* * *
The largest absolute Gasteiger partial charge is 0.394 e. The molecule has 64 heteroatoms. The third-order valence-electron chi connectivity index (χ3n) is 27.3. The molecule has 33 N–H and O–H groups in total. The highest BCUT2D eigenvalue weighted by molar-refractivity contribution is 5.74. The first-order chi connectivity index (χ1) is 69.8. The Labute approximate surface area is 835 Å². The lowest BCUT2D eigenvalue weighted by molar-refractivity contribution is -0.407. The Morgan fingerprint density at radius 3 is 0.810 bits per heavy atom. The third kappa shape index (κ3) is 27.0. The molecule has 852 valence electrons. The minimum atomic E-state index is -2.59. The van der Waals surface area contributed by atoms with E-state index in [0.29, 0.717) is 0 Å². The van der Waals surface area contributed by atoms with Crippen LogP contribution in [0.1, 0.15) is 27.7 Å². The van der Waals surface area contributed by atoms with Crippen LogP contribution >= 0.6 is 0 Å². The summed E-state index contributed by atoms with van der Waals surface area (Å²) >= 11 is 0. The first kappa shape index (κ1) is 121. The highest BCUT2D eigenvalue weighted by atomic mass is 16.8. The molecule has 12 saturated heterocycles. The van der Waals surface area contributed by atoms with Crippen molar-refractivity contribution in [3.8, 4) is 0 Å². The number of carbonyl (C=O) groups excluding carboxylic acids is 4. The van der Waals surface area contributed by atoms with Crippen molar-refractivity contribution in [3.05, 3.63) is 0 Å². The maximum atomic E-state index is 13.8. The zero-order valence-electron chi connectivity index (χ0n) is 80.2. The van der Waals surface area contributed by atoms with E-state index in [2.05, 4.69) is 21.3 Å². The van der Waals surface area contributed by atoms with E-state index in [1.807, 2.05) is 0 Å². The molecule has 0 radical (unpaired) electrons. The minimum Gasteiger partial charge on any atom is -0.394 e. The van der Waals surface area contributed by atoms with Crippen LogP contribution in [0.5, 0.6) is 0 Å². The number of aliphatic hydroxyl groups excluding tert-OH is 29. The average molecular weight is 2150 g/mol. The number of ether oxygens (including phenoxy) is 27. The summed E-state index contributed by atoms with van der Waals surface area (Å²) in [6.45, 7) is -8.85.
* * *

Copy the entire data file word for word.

The largest absolute Gasteiger partial charge is 0.394 e. The molecule has 64 heteroatoms. The third-order valence-electron chi connectivity index (χ3n) is 27.3. The molecule has 33 N–H and O–H groups in total. The highest BCUT2D eigenvalue weighted by molar-refractivity contribution is 5.74. The first-order chi connectivity index (χ1) is 69.8. The Labute approximate surface area is 835 Å². The lowest BCUT2D eigenvalue weighted by molar-refractivity contribution is -0.407. The Morgan fingerprint density at radius 3 is 0.810 bits per heavy atom. The third kappa shape index (κ3) is 27.0. The molecule has 852 valence electrons. The minimum atomic E-state index is -2.59. The van der Waals surface area contributed by atoms with E-state index in [0.29, 0.717) is 0 Å². The van der Waals surface area contributed by atoms with Crippen LogP contribution in [0.1, 0.15) is 27.7 Å². The van der Waals surface area contributed by atoms with Crippen LogP contribution >= 0.6 is 0 Å². The summed E-state index contributed by atoms with van der Waals surface area (Å²) >= 11 is 0. The first kappa shape index (κ1) is 121. The highest BCUT2D eigenvalue weighted by atomic mass is 16.8. The molecule has 12 saturated heterocycles. The van der Waals surface area contributed by atoms with Crippen molar-refractivity contribution in [3.8, 4) is 0 Å². The number of carbonyl (C=O) groups excluding carboxylic acids is 4. The van der Waals surface area contributed by atoms with Crippen molar-refractivity contribution in [3.05, 3.63) is 0 Å². The maximum atomic E-state index is 13.8. The zero-order valence-electron chi connectivity index (χ0n) is 80.2. The van der Waals surface area contributed by atoms with E-state index in [2.05, 4.69) is 21.3 Å². The van der Waals surface area contributed by atoms with E-state index in [1.807, 2.05) is 0 Å². The molecule has 0 radical (unpaired) electrons. The minimum Gasteiger partial charge on any atom is -0.394 e. The van der Waals surface area contributed by atoms with Crippen LogP contribution in [0.5, 0.6) is 0 Å². The number of aliphatic hydroxyl groups excluding tert-OH is 29. The average molecular weight is 2150 g/mol. The number of ether oxygens (including phenoxy) is 27. The summed E-state index contributed by atoms with van der Waals surface area (Å²) in [6.45, 7) is -8.85.